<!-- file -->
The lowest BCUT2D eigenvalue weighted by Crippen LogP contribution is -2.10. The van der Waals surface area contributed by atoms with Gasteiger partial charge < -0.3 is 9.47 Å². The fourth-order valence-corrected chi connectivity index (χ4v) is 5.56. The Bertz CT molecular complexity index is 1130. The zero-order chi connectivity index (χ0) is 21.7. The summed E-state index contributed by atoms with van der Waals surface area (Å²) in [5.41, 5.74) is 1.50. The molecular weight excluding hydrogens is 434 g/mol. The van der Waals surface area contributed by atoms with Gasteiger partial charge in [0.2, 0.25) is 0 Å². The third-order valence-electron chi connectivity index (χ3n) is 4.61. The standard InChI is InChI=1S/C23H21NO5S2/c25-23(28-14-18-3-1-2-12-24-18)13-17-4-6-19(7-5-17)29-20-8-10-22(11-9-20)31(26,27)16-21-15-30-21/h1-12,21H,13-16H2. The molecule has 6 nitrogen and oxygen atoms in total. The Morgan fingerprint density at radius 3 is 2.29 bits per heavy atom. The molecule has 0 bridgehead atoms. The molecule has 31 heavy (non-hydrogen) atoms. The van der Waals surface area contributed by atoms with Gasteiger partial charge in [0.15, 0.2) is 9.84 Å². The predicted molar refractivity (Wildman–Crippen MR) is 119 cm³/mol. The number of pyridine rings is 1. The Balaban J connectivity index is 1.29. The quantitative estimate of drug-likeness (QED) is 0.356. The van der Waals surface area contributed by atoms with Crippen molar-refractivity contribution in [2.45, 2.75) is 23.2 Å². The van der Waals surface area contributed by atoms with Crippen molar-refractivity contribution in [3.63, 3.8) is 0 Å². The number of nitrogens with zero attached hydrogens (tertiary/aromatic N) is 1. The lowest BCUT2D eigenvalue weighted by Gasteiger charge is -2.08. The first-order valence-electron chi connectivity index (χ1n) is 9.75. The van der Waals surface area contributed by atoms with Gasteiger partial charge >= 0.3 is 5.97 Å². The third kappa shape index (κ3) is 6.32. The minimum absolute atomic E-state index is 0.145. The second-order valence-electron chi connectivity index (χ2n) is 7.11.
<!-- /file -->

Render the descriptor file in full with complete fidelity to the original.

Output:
The lowest BCUT2D eigenvalue weighted by Crippen LogP contribution is -2.10. The van der Waals surface area contributed by atoms with Gasteiger partial charge < -0.3 is 9.47 Å². The fourth-order valence-corrected chi connectivity index (χ4v) is 5.56. The Bertz CT molecular complexity index is 1130. The zero-order chi connectivity index (χ0) is 21.7. The summed E-state index contributed by atoms with van der Waals surface area (Å²) in [5.41, 5.74) is 1.50. The molecular weight excluding hydrogens is 434 g/mol. The van der Waals surface area contributed by atoms with Gasteiger partial charge in [0.2, 0.25) is 0 Å². The third-order valence-electron chi connectivity index (χ3n) is 4.61. The standard InChI is InChI=1S/C23H21NO5S2/c25-23(28-14-18-3-1-2-12-24-18)13-17-4-6-19(7-5-17)29-20-8-10-22(11-9-20)31(26,27)16-21-15-30-21/h1-12,21H,13-16H2. The molecule has 6 nitrogen and oxygen atoms in total. The Morgan fingerprint density at radius 3 is 2.29 bits per heavy atom. The molecule has 0 bridgehead atoms. The molecule has 31 heavy (non-hydrogen) atoms. The van der Waals surface area contributed by atoms with Gasteiger partial charge in [0.15, 0.2) is 9.84 Å². The predicted molar refractivity (Wildman–Crippen MR) is 119 cm³/mol. The number of pyridine rings is 1. The Balaban J connectivity index is 1.29. The quantitative estimate of drug-likeness (QED) is 0.356. The van der Waals surface area contributed by atoms with Crippen molar-refractivity contribution in [2.45, 2.75) is 23.2 Å². The van der Waals surface area contributed by atoms with Crippen molar-refractivity contribution in [3.63, 3.8) is 0 Å². The number of nitrogens with zero attached hydrogens (tertiary/aromatic N) is 1. The lowest BCUT2D eigenvalue weighted by Gasteiger charge is -2.08. The first-order valence-electron chi connectivity index (χ1n) is 9.75. The van der Waals surface area contributed by atoms with Gasteiger partial charge >= 0.3 is 5.97 Å². The third kappa shape index (κ3) is 6.32. The minimum absolute atomic E-state index is 0.145. The second-order valence-electron chi connectivity index (χ2n) is 7.11.